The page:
There’s a profile on Jay in the NY Times’ T Magazine ahead of the Barclays Center’s opening later this month, where he sits down with writer Zadie Smith at his favorite chicken parm spot on Mulberry street to talk rap, President Obama and fish sandwiches (there actually isn’t much about the Brooklyn Nets in it). Read a few excerpts below:
The fish sandwich arrives. Conversation turns to the schoolboy who was shot to death, Trayvon Martin — “It’s really heartbreaking, that that still can happen in this day and age” — and, soon after, to Obama: “I’ve said the election of Obama has made the hustler less relevant.” When he first made this point, “People took it in a way that I was almost dismissing what I am. And I was like: no, it’s a good thing!” He didn’t have Obama growing up, only the local hustler. “No one came to our neighborhoods, with stand-up jobs, and showed us there’s a different way. Maybe had I seen different role models, maybe I’d’ve turned on to that.” Difficult to keep these two Americas in your mind. Imagine living it — within one lifetime!
Memphis Bleek also compares Jay-Z then to Jay-Z now:
The persona is cool, calm, almost frustratingly self-controlled: “Yeah, 50 Cent told me that one time. He said: ‘You got me looking like Barksdale’ ” — the hot-blooded drug kingpin from HBO’s “The Wire” — “and you get to be Stringer Bell!” — Barksdale’s levelheaded partner. The rapper Memphis Bleek, who has known Jay-Z since Bleek himself was 14, confirms this impression: “He had a sense of calm way before music. This was Jay’s plan from day one: to take over. I guess that’s why he smiles and is so calm, ’cause he did exactly what he planned in the ’90s.” And now, by virtue of being 42 and not dead, he can claim his own unique selling proposition: he’s an artist as old as his art form. The two have grown up together.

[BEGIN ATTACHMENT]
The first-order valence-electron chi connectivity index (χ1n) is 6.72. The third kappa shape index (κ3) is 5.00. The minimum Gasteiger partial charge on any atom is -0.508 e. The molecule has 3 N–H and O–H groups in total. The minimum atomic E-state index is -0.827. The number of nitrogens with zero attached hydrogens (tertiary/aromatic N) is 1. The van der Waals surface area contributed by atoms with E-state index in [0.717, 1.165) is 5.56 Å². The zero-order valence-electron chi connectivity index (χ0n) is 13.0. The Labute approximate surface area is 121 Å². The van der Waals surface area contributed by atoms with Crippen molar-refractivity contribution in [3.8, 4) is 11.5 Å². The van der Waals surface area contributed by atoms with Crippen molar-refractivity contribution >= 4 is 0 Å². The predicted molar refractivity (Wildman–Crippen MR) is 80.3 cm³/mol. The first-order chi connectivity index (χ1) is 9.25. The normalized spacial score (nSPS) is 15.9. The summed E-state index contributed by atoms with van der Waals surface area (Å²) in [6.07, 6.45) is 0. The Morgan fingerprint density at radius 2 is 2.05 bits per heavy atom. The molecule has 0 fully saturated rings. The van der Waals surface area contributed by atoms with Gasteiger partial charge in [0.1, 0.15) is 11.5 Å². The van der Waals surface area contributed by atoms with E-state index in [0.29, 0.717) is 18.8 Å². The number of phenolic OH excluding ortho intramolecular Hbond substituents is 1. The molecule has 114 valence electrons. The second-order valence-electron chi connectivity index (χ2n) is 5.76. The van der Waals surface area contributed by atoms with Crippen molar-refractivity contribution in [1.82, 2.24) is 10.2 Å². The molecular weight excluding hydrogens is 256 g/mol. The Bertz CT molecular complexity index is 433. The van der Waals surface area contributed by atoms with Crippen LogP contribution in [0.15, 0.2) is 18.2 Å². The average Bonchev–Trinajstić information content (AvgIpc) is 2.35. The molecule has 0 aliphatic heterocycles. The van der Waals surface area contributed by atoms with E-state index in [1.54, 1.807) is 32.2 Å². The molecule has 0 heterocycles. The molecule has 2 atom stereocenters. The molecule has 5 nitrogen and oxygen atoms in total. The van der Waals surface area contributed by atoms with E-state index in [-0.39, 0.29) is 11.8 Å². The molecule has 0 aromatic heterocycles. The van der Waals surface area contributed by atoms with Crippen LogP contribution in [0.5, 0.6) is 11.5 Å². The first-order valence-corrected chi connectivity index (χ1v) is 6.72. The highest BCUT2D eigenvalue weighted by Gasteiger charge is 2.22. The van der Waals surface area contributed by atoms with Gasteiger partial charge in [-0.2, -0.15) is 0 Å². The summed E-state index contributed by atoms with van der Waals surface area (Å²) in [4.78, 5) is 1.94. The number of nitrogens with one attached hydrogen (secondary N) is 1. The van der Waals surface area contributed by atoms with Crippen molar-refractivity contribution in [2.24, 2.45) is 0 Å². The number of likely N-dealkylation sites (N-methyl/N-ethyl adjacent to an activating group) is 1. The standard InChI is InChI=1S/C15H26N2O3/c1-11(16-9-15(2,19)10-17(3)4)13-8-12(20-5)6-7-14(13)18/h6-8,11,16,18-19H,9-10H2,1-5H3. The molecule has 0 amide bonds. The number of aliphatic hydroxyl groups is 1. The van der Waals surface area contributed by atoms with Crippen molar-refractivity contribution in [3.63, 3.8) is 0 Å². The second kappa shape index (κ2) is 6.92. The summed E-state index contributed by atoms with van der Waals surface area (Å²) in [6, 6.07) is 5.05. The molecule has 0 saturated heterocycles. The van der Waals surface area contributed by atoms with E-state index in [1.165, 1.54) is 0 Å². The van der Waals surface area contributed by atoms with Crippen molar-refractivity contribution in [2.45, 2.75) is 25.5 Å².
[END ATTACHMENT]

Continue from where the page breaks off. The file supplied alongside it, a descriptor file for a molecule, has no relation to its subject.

Along with his thoughts on the 1% and the Occupy Wall Street movement after the jump.
He gets a little agitated when the subject of Zuccotti Park comes up: “What’s the thing on the wall, what are you fighting for?” He says he told Russell Simmons, the rap mogul, the same: “I’m not going to a park and picnic, I have no idea what to do, I don’t know what the fight is about. What do we want, do you know?”
Jay-Z likes clarity: “I think all those things need to really declare themselves a bit more clearly. Because when you just say that ‘the 1 percent is that,’ that’s not true. Yeah, the 1 percent that’s robbing people, and deceiving people, these fixed mortgages and all these things, and then taking their home away from them, that’s criminal, that’s bad. Not being an entrepreneur. This is free enterprise. This is what America is built on.”